Even when communities are planned around aspirational ideals of sustainability rather than as engines of economic growth, there are similar problems. Consider the former Oracle CEO Larry Ellison’s ambitious plan to transform the Pacific island of Lanai (97 per cent of which Ellison purchased in 2012) into the world’s first ‘economically viable, 100 per cent green community’. Despite his utopian intentions, The New York Times Magazine reported in 2014 that the island’s 32,000 inhabitants were wracked with anxiety over how Lanai’s community would adapt to Ellison terraforming their home. In an interview with the Times’s Jonathan Mooallem, the local schoolteacher Karen de Brum captured this anxiety perfectly: ‘At the end of the day, Mr Ellison can do what he wants. He asks for input but that’s like me asking for input on what to do with my backyard. I own my backyard.’
arcologies such as Masdar and Shimizu are mere facsimiles of our current urban existence in the trappings of science-fiction mega-cities
And this is the fundamental problem with planned communities, from company towns to modern arcologies: they often forget about the people who inhabit them.
This is certainly evident in the Shimizu Mega-City Pyramid and in Masdar City, which both replicate the grids and angles of contemporary Western cities instead of the sloping walkways and graceful apses that make Arcosanti feel like an organic community. And it’s painfully obvious in China’s factory towns and the top-down utopianism of Ellison’s Lanai project.
Where Soleri imagined the current manifestation of Arcosanti as one step in the habitat’s evolution, envisioning the community’s growth in pre-planned stages, arcologies such as Masdar and Shimizu are static, barren, mere facsimiles of our current urban existence in the trappings of science-fiction mega-cities.
Then again, it’s not as though Arcosanti itself is a perfect example of an arcology. It’s population has been stagnant for years. If arcology is the future of mankind, is it a mankind made up solely of bell-casters and ageing hippies? As communities grow and scale, can their specific design accommodate a sea of humanity? With every aspect of Arcosanti pre-planned, it’s hard to imagine the community hosting the human diversity of New York City, whatever the latter’s problems. Soleri and his followers were ready for a meticulously designed experimental community, but for the rest of us the noise and sprawl of modern cities is more conducive to community than the rigid planning of a design genius. ‘If you build it, they will come’ might sound nice, but it just doesn’t apply to the city of the future.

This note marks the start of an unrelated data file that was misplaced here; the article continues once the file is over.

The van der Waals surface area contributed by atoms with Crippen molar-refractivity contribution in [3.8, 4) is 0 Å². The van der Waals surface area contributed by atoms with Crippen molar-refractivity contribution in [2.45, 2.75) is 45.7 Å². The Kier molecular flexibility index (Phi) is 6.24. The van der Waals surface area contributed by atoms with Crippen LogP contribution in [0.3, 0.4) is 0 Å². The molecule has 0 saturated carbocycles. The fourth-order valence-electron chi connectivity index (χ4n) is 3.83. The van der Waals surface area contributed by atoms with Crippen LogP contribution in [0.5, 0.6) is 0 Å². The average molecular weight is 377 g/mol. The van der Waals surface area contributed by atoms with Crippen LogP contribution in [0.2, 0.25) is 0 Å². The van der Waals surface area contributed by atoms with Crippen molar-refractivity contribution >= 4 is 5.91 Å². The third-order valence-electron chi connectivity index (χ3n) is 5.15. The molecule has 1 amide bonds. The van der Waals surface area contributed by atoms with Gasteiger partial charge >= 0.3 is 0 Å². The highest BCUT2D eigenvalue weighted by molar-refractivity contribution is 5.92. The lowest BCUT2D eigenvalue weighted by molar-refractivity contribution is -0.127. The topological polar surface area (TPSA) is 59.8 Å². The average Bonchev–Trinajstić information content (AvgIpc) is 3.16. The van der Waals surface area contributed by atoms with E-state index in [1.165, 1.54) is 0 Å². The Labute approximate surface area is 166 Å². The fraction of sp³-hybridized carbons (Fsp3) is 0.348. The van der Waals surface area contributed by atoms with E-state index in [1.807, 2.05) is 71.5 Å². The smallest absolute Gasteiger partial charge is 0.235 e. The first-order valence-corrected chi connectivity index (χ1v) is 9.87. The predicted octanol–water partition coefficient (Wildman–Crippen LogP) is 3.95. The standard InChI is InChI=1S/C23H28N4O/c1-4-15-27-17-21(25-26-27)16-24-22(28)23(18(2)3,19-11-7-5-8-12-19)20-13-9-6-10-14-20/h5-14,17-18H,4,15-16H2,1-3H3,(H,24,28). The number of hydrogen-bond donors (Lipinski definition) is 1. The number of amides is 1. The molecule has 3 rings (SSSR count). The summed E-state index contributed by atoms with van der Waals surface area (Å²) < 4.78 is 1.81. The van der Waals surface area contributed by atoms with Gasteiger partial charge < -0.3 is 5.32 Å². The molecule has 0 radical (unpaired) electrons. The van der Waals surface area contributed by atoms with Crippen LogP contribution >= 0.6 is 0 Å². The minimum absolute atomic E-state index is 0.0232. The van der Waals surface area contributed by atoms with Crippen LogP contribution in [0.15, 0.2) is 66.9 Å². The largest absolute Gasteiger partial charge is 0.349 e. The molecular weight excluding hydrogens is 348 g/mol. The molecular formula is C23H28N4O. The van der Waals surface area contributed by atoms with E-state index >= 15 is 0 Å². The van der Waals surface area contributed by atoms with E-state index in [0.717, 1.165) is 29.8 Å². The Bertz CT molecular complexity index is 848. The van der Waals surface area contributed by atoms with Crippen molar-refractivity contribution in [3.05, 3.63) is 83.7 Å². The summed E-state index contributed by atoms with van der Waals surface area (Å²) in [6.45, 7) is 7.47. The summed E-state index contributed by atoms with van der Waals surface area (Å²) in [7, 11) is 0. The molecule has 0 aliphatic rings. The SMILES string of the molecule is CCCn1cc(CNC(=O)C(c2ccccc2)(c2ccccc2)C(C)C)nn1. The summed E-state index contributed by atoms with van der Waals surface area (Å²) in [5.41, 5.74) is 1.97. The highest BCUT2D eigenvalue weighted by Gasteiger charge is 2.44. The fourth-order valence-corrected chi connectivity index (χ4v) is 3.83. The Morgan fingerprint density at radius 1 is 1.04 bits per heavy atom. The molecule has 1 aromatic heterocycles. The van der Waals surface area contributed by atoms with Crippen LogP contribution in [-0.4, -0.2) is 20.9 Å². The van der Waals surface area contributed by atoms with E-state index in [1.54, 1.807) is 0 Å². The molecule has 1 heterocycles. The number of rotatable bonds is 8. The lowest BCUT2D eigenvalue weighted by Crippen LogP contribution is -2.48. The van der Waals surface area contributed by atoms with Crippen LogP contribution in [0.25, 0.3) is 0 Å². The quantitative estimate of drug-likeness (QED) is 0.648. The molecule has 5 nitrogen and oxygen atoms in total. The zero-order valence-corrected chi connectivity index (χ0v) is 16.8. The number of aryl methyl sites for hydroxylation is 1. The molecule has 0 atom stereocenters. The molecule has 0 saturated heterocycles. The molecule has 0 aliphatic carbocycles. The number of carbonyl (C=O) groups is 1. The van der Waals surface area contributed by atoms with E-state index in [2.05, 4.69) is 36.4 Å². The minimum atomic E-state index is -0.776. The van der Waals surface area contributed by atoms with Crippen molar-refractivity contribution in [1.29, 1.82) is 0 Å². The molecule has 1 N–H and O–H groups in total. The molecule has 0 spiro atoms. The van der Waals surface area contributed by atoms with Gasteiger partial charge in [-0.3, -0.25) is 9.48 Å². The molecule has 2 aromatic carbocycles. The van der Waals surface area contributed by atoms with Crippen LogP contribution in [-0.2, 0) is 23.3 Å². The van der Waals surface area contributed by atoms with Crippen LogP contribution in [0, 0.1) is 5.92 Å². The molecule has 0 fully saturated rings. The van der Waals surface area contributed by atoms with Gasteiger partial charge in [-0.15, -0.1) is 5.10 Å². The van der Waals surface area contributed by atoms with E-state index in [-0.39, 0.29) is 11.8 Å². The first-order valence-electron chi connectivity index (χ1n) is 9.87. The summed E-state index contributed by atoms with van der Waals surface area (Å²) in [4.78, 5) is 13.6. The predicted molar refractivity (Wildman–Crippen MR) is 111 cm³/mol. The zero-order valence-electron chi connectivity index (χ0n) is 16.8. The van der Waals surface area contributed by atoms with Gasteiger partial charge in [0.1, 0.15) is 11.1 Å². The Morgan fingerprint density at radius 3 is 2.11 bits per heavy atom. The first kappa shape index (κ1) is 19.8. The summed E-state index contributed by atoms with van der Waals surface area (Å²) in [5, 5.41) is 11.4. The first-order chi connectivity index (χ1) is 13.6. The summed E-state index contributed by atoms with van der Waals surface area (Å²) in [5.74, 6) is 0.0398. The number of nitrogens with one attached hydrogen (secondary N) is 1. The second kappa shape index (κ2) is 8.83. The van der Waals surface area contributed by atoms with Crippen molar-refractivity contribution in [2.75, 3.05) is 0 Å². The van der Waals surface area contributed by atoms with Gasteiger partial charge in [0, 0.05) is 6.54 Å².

The past few years have posed a new problem for Arcosanti: can an urban laboratory persist without the guiding hands of its chief scientists? Soleri died in 2013, but Arcosanti’s construction continues, carried out by students and devotees of his teachings. To date, more than 7,000 students have participated in its construction, and more than 50,000 architecture enthusiasts visit the site each year. But alumni who return to Arcosanti to commemorate the passing of the ‘oracle of the desert’ fear that, without Soleri driving the project, it will become a forgotten relic of the 1970s environmentalist movement.
‘To survive, Arcosanti must find a way to draw new converts to Soleri’s ideas without the charisma of the man himself to depend on,’ wrote Kyle Chayka in Modern Painters magazine after attending Soleri’s funeral. ‘Another option open to the Cosanti Foundation is to turn Arcosanti into a kind of museum, a monument to the utopian idealism of the 1970s rather than a working example of it.’
It’s unclear what the future will hold for both Arcosanti and its philosophical descendants such as Masdar City. But no matter what it might turn out to be, Soleri has certainly fulfilled his role as the ‘oracle of the desert’, leaving a lasting imprint on everything from green architecture to science fiction.
If he were still alive today, Soleri would likely argue that his utopian dream of a thriving arcology isn’t just a brilliant theory, or a brilliant desert mirage – it’s the key to humanity’s survival. In the foreword to a 2006 edition of his landmark text Arcology, Soleri had harsh words for the next generation of politicians, architects and urban planners.
‘Can anyone imagine a frozen tundra or a scorching Sahara colonised by millions of hermitages, single homes?’ asks Soleri. ‘A nightmarish American Dream incapable of supporting any kind of dignified life, let alone the evolution of a civilisation. Is the exurban (ever-expanding suburban) metastasis a bejewelled dream? Of food and shelter, the two indispensable needs of life, shelter is the direct responsibility of planners; architects, urban planners, builders, developers, speculators, politicians, students … time to wake up!’